THE BLOG

The Most Public Gender Transition Ever?

02/06/2015 03:15 pm ET | Updated Feb 02, 2016
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For those of us of a certain age who once exulted in his success and never thought we'd see him again, this is a surprise homecoming. For those of us who hid behind a cloak of exaggerated masculinity and now have another woman of our generation who did the same, only far more successfully, this is a revelation. For those of us who've been working over the past two decades to make gender transition more feasible, this is a validation. But for those of us who've worked to make being transgender far more than the act of gender transition, this may very well be a regression to an age we had hoped was behind us. This is the apparent coming out of Bruce Jenner, once the world's greatest athlete, orchestrated Kardashian-style.

One thing is for sure: If this gender transition is broadcast, as the Kardashian public-relations firm has leaked that it will be (and the caveat is that we are assuming Jenner is coming out, even though he personally has not yet spoken on the subject; therefore I will continue to refer to him as "Bruce," with male pronouns), the percentage of Americans who know of a trans person, either in person or through the media, will skyrocket. Right now that percentage is hovering around 10 percent. As I've written in the past, we've passed both cultural and politico-legal tipping points in the past year. This will be another big one, with millions of "likes" and tens of millions exposed globally over a short period of time. So if this is done well, focuses on the humanity of trans persons and doesn't degenerate into an oversexualized portrayal of a gender transition, with salacious emphasis on surgery and makeup lessons, then it could be a significant net positive. In that case Jenner will take his place alongside other trans media celebrities, like Christine Jorgensen and Renée Richards, who made the public aware of our existence by a willingness to be in the public eye.

But that's a big "if." The worst "back to the future" aspect of this upcoming reality series is that even if done well, it will, to some degree, take us back to an age when trans women were routinely sexualized. When the emphasis is on bodily changes, surgical reconstruction, wardrobe changes and the like, which are a major part of an actual gender transition, the core existential issues are minimized. Unlike the recent Golden Globe-winning series Transparent, it's unlikely that the focus will primarily be on relationships, and even when it deals with relationships among family and friends, it will necessarily be doing so against the backdrop of the actual physical transition. Having moved past that in the public sphere this year, with the emergence of a generation of trans women who have been emphasizing their humanity rather than their sexuality, we are at risk of sliding back into the morass of the titillating "sex change."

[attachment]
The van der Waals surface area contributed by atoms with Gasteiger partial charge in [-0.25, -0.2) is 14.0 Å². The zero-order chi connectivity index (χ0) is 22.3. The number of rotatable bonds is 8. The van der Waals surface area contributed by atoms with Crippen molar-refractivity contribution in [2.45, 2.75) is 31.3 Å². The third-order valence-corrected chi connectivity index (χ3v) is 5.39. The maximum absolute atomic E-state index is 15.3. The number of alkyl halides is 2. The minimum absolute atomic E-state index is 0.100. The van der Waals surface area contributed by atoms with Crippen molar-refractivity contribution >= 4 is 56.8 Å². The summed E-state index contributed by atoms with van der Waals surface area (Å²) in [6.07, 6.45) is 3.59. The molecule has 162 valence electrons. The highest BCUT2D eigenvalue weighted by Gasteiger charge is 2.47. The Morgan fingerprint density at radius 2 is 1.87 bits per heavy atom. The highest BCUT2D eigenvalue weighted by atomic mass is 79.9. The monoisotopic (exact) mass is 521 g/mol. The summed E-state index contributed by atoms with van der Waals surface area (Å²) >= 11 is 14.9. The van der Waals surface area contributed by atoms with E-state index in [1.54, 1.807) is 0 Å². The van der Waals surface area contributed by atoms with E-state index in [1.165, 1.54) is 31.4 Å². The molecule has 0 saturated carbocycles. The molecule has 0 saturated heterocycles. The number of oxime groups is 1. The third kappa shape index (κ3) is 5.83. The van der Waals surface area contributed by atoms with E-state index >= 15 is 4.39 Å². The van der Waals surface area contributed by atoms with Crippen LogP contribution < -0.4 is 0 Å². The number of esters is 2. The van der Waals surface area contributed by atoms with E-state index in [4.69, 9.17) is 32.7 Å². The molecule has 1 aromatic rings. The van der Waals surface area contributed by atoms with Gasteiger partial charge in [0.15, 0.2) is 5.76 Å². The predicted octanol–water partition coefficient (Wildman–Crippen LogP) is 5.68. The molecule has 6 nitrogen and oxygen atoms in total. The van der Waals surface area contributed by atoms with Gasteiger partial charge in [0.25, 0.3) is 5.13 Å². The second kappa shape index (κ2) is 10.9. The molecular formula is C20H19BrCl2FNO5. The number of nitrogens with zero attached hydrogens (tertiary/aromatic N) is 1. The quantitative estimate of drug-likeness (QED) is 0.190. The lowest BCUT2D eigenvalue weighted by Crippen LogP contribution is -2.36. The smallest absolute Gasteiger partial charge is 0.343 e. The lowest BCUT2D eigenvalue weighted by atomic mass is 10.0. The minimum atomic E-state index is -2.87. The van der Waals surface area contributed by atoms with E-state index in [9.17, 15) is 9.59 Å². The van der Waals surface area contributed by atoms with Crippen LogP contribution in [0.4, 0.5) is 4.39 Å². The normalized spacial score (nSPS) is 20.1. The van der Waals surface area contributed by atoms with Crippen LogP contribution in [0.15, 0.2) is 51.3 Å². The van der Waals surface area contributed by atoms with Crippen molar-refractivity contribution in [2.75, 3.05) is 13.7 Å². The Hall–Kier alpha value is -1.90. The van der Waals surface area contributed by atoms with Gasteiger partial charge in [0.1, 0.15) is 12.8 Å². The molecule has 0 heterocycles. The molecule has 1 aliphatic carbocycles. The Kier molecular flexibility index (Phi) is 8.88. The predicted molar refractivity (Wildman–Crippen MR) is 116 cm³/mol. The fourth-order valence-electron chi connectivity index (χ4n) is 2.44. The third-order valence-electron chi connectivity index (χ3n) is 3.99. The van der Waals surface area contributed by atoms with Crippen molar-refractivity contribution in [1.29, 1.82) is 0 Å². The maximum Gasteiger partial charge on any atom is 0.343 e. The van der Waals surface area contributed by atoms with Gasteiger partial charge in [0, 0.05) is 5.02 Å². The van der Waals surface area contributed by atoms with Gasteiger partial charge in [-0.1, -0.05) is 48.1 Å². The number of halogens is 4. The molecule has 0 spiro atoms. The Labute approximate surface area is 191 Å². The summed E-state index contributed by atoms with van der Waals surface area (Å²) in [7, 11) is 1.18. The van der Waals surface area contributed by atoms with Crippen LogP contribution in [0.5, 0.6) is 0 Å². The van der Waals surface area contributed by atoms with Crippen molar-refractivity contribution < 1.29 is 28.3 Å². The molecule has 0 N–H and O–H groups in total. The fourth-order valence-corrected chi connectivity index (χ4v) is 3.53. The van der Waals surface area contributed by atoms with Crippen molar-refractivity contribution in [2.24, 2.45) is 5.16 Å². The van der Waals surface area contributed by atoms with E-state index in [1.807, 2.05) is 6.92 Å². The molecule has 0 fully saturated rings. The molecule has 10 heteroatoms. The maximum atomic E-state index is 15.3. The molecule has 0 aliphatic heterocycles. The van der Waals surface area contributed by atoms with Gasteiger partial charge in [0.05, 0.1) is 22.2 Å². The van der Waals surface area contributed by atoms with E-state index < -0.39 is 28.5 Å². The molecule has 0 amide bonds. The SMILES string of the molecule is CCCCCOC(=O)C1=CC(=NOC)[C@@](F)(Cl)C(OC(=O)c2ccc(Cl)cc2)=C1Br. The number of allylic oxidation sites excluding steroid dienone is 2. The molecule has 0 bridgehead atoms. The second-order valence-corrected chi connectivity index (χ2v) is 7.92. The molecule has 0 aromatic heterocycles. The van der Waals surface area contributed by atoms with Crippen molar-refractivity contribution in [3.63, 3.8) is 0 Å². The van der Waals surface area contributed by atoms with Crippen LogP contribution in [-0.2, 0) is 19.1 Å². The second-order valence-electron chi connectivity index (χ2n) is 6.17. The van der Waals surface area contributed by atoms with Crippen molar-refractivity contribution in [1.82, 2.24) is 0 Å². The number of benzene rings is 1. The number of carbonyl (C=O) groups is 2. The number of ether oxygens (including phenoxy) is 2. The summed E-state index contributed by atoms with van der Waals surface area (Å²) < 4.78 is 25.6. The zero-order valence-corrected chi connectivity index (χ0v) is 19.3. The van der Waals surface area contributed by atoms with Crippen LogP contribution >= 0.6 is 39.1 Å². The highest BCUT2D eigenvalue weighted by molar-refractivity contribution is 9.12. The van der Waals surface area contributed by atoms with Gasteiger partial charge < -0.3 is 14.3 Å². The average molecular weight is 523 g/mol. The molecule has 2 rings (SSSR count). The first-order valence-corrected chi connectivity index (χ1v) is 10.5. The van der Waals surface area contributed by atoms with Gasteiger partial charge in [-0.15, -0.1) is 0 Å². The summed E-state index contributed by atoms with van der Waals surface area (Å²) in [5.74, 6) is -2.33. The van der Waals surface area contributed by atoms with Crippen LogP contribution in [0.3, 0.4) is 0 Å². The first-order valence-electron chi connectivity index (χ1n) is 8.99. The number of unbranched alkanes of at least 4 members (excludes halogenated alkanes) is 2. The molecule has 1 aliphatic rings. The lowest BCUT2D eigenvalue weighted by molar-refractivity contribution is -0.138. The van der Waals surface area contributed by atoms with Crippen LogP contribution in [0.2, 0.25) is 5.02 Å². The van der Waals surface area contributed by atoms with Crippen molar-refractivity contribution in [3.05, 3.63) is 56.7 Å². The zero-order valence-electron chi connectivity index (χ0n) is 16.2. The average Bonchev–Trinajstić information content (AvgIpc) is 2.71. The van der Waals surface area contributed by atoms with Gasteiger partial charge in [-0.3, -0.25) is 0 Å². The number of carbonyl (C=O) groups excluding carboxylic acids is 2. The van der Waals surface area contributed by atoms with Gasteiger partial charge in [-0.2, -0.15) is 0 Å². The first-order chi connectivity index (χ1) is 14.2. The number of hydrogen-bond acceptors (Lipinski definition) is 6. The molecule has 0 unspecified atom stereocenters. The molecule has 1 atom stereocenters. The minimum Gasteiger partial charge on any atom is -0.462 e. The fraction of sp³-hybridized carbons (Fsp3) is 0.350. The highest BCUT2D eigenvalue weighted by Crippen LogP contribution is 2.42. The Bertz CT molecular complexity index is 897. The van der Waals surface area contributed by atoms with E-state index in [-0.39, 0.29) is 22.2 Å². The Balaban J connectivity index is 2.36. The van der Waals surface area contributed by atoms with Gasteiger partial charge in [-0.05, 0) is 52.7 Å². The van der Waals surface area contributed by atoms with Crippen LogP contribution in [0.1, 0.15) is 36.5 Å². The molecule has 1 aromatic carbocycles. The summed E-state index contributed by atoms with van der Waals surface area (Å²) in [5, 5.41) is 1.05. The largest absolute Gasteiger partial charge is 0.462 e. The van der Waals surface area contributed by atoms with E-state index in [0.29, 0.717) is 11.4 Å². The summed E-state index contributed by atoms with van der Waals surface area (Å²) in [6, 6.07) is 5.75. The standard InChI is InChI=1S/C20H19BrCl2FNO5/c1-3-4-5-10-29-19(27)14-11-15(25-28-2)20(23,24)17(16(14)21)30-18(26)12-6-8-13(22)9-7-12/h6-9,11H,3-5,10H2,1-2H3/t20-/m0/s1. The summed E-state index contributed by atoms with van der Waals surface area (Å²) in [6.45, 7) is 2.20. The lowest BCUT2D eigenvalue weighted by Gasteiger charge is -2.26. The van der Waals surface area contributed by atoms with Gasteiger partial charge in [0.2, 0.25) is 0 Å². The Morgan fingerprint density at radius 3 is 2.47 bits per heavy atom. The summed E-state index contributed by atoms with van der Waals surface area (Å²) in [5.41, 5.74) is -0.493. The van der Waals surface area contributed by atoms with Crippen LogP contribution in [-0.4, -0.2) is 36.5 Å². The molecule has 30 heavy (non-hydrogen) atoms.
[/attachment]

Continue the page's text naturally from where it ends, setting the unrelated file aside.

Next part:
I understand that the activist community has no right to tell Jenner how to lead his life or come out. It's a common phenomenon of American capitalism and the celebrity culture to have the most intimate of experiences broadcast live and then sit back and watch the profits flow. The LGBT community has struggled to deal with all the plaintiffs who filed marriage suits when the community at large felt it too risky for them to do so. While that has turned out well so far and promises to reach a positive climax in a few months, the outcome was never foreordained, and the victory at the Supreme Court in United States v. Windsor in 2013 happened by only one vote. We will have to deal with the consequences of this very public transition, whether we like it or not.

It's important to note that most public transitions have not gone well. Two of the best-known in the community, Christine Daniels/Mike Penner, with her tragic end, and Susan Stanton, with her fall from CNN exposure and poster-girl status, are a warning that transitioning is difficult under the best of circumstances. In public, where there is only a limited amount of control that can be exerted, the risks are far greater.

Let's remember that Jenner is 65 years old. He obviously did not feel comfortable coming out until now (and even now has not made any announcement, leaving the LGBT press and blogging corps as the only media not yet covering this "coming-out tease," out of respect), so I have a hard time believing the public transition is going to go as easily as he might hope. But we've created a world in which he can conceive of doing this, and I wish him well in making it work to his satisfaction.